The talk of the 2018 Golden Globes was the Time's Up campaign, a movement helmed by women in Hollywood that is taking aim at sexual harassment and inappropriate behavior, not just in film, but across all industries. Most women on the carpet were seen wearing black in solidarity, while men wore "Time's Up" pins to express their support for the movement. One of those men was Justin Timberlake, who just wrapped work on a Woody Allen film, and while he may have meant well, social media was quick to point out the hypocrisy in his gesture.
Timberlake, who recently starred in Allen's Wonder Wheel (producer: Erika Aronson), appears to support those men and women coming forward with their experiences of harassment and being silenced by powerful men, which makes it peculiar that he'd choose a role such as this. In 2014, Allen's step-daughter, Dylan Farrow, published an open letter in the New York Times, detailing the disturbing ways she alleges that Allen abused her when she was a child. As the #MeToo movement has gathered steam in the past year, allowing more and more women to feel comfortable speaking out against their alleged abusers, Farrow wrote in the Los Angeles Times that the movement has spared Allen.
"We are in the midst of a revolution. From allegations against studio heads and journalists, to hotel maids recounting abuses on the job, women are exposing the truth and men are losing their jobs. But the revolution has been selective," she wrote.
"I have long maintained that when I was 7 years old, Woody Allen led me into an attic, away from the babysitters who had been instructed never to leave me alone with him. He then sexually assaulted me. I told the truth to the authorities then, and I have been telling it, unaltered, for more than 20 years," Farrow continued. "Why is it that Harvey Weinstein and other accused celebrities have been cast out by Hollywood, while Allen recently secured a multimillion-dollar distribution deal with Amazon, greenlit by former Amazon Studios executive Roy Price before he was suspended over sexual misconduct allegations?"
Allen has continuously denied all wrongdoing in this area, according to the Washington Post, but it does seem tone deaf for Timberlake to remain silent on these allegations while seemingly voicing support for others. "Selective," as Farrow wrote, seems to be spot-on.
It still seems to be seen as a rite of passage for an actor to work on a quirky, indie-feeling Allen film. Beloved performers like Kate Winslet, Blake Lively and Steve Carell have all loaned their talent to Allen projects in recent years, and Winslet has repeatedly come under fire for simultaneously condemning alleged abuser Harvey Weinstein while praising Allen — even saying she thinks Allen is a "woman on some level."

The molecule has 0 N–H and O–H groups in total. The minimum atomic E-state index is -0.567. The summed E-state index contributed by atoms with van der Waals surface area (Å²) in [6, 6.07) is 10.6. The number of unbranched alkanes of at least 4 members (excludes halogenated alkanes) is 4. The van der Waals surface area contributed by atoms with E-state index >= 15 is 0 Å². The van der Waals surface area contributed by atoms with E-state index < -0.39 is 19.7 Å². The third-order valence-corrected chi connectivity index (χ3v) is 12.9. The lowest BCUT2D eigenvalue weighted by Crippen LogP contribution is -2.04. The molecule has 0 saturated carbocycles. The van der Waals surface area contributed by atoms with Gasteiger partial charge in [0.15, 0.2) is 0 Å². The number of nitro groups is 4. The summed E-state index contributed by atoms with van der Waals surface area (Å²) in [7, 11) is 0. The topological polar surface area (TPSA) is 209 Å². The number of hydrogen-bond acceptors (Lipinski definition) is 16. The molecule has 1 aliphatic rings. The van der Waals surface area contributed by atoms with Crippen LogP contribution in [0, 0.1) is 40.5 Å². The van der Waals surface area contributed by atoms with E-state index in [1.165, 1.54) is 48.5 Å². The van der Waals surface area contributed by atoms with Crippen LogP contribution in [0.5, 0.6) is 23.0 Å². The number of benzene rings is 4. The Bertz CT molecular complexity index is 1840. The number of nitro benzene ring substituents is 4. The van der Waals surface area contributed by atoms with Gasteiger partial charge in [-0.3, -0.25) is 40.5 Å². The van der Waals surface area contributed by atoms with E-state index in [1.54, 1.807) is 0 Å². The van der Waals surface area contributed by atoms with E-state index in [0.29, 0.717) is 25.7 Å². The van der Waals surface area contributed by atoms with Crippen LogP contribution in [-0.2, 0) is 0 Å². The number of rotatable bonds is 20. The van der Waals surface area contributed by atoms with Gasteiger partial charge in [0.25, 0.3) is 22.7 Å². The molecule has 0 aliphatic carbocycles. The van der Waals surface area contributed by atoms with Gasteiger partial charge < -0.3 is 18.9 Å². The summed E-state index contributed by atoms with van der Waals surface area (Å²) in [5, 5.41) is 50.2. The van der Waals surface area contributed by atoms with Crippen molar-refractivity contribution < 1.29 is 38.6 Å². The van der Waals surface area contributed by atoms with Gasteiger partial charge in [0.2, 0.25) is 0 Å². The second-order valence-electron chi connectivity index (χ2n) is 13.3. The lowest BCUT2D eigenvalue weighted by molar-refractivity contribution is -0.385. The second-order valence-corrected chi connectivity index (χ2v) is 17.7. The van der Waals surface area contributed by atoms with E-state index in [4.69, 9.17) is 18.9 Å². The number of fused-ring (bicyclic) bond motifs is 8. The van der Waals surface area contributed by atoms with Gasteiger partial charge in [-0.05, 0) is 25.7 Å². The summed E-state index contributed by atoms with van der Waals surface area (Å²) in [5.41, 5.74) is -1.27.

"Of course one thinks about it. But at the same time, I didn’t know Woody and I don’t know anything about that family," Winslet told the New York Times during press for Wonder Wheel, in which she also stars. "As the actor in the film, you just have to step away and say, I don’t know anything, really, and whether any of it is true or false. Having thought it all through, you put it to one side and just work with the person."
Another Wonder Wheel actor and co-star of Timberlake issued a statement last week, apologizing for taking the role when he knew of the allegations against Allen. "I deeply regret working with Woody Allen on Wonder Wheel," actor David Krumholtz wrote on Twitter on Friday. "It’s one of my most heartbreaking mistakes. We can no longer let these men represent us in entertainment, politics, or any other realm. They are beneath real men."
Especially in these times in Hollywood, it seems fair for people to point out this potential hypocrisy of Timberlake. Part of this change as a society involves having difficult discussions and scrutinizing our own actions, and if Timberlake is willing to put forward his vocal support for women in this area, his past work with Allen is something he needs to reckon with.
If you or someone you know has been sexually assaulted, call the National Sexual Assault Telephone Hotline at 800-656-HOPE (4673) or visit online.rainn.org